When To Pitch The Analogue Way

BBC Future and Capital magazines have no place in a taxpayer funded ‘news’ site.

Still, while they exist for now, and if you can stomach the sadly merely surface level slant of most pieces, there is the occasional coffee break read available with some merit.

One such musing pondered why analogue design still endures.

Here’s its pair of most relevant paras to selling;

Choosing to use analogue processes and products permits design with minimum distraction and interference ­­– no Instagram checking, no emails, no pinging sounds to interrupt the process. Its results are far from perfect or polished, but they also don’t tend to get bogged down in details, such as the precise shade of blue the font should be, when you really just need to write the text or get doodling.
This is why the ‘back of a napkin’ sketch remains so powerful, why whiteboards are a mandatory feature within any innovative workspace, and why even Silicon Valley companies such as Google require their designers to take courses on how to sketch their ideas on paper as the first step when they are designing anything new on their websites. Design is a fluid process, and too often software is an obstacle in the way.

Without doubt one of the most consistent skills that I sharpen with salespeople (and surpringly often introduce anew) is how to draw out ideas to prospects.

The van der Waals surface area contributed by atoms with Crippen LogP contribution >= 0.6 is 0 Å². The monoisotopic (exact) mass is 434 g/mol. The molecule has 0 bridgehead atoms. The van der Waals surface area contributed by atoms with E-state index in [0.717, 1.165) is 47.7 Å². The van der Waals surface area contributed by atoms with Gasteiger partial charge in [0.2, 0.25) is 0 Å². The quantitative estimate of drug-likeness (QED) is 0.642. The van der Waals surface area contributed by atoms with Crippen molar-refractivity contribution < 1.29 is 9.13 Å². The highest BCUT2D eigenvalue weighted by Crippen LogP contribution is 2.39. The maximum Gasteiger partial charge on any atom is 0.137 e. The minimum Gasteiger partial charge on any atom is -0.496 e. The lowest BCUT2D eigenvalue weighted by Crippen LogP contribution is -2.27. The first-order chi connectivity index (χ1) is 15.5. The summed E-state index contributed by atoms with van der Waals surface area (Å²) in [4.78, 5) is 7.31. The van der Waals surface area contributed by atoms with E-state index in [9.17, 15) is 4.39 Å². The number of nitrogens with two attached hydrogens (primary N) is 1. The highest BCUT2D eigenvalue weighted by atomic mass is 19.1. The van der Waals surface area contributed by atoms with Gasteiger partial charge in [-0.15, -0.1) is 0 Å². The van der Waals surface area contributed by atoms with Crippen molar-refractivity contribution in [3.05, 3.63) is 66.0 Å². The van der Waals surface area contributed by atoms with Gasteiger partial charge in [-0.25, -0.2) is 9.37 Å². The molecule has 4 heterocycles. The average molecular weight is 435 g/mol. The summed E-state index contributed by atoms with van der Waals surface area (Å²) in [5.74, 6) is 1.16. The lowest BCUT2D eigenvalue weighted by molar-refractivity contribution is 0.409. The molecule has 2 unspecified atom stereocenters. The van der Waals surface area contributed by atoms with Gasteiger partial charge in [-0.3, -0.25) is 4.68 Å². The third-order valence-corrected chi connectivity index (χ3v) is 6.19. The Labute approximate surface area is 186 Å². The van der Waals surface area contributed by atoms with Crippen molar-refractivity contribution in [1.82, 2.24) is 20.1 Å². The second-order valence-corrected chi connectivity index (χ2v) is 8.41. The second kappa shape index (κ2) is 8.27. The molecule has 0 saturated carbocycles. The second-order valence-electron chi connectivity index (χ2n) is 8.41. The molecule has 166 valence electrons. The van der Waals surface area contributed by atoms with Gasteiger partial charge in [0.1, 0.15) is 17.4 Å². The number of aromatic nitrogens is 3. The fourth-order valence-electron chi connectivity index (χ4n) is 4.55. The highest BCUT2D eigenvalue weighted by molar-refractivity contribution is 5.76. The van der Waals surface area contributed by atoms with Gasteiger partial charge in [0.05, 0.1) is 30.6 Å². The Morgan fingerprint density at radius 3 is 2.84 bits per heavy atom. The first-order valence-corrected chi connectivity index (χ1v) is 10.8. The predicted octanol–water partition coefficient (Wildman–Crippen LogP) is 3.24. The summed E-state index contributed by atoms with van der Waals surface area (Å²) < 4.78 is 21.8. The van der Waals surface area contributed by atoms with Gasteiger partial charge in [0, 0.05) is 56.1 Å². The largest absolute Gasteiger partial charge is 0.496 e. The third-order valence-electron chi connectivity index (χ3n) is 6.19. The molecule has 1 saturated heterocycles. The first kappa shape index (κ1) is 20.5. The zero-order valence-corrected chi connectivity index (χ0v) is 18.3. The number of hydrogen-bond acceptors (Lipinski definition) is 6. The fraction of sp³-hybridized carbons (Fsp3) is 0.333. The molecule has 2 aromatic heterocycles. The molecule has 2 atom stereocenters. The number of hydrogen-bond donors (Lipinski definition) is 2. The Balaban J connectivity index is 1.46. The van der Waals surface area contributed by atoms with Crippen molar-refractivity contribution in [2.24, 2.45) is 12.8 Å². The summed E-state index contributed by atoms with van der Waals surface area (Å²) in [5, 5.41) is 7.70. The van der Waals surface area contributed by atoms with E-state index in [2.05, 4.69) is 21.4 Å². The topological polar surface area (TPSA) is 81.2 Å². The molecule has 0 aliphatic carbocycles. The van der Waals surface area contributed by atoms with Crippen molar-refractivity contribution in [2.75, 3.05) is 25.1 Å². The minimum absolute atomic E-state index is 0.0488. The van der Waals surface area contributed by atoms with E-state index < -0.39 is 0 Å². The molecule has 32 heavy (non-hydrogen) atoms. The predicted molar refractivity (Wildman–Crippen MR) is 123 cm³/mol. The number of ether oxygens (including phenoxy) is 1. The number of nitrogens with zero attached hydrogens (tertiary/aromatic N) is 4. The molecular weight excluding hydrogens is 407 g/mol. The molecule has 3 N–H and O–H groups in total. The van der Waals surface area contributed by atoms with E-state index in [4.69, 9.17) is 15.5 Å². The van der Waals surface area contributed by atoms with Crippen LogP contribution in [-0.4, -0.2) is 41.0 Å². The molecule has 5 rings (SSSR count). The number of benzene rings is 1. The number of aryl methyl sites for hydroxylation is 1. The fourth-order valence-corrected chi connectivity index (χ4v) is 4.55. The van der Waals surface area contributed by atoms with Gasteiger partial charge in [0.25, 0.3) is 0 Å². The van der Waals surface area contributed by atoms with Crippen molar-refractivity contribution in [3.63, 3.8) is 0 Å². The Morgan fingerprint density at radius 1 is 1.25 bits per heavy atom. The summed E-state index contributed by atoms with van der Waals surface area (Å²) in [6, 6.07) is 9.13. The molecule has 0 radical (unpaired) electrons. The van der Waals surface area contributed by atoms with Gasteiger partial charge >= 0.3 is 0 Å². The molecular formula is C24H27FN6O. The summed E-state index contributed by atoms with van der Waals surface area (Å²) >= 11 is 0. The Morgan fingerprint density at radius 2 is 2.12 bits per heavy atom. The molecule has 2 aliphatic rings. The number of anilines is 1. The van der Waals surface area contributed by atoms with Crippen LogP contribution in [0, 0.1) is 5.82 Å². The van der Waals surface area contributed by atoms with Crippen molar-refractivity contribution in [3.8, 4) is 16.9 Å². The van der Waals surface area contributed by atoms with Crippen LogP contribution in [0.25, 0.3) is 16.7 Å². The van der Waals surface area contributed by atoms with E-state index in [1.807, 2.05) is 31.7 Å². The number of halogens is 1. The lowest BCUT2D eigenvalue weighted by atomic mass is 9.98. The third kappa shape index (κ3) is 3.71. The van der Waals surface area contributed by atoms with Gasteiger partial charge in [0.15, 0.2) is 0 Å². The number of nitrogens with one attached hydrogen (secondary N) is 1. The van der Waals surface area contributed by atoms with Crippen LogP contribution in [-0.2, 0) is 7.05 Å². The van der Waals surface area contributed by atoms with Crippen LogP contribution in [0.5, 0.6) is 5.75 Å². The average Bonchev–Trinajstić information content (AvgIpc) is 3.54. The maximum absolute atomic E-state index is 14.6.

This is nearly always unplanned. It’s just that solution sellers when in the presence of a potential client seem often unused to the action of taking a blank sheet of paper, or stand at a flipchart or whiteboard, and begin to ‘sketch’ meaning.

How about this for a manifesto, transposing our domain onto the tech observation above;

solution sales operations should require their salespeople to take courses on how to sketch their ideas on paper as the first step when they are pitching anything to prospects


Whiteboards ought indeed be “a mandatory feature within any innovative” Sales space. One that is actively used to rehearse engaging prospects, and not simply for to-do lists or departmental notices.

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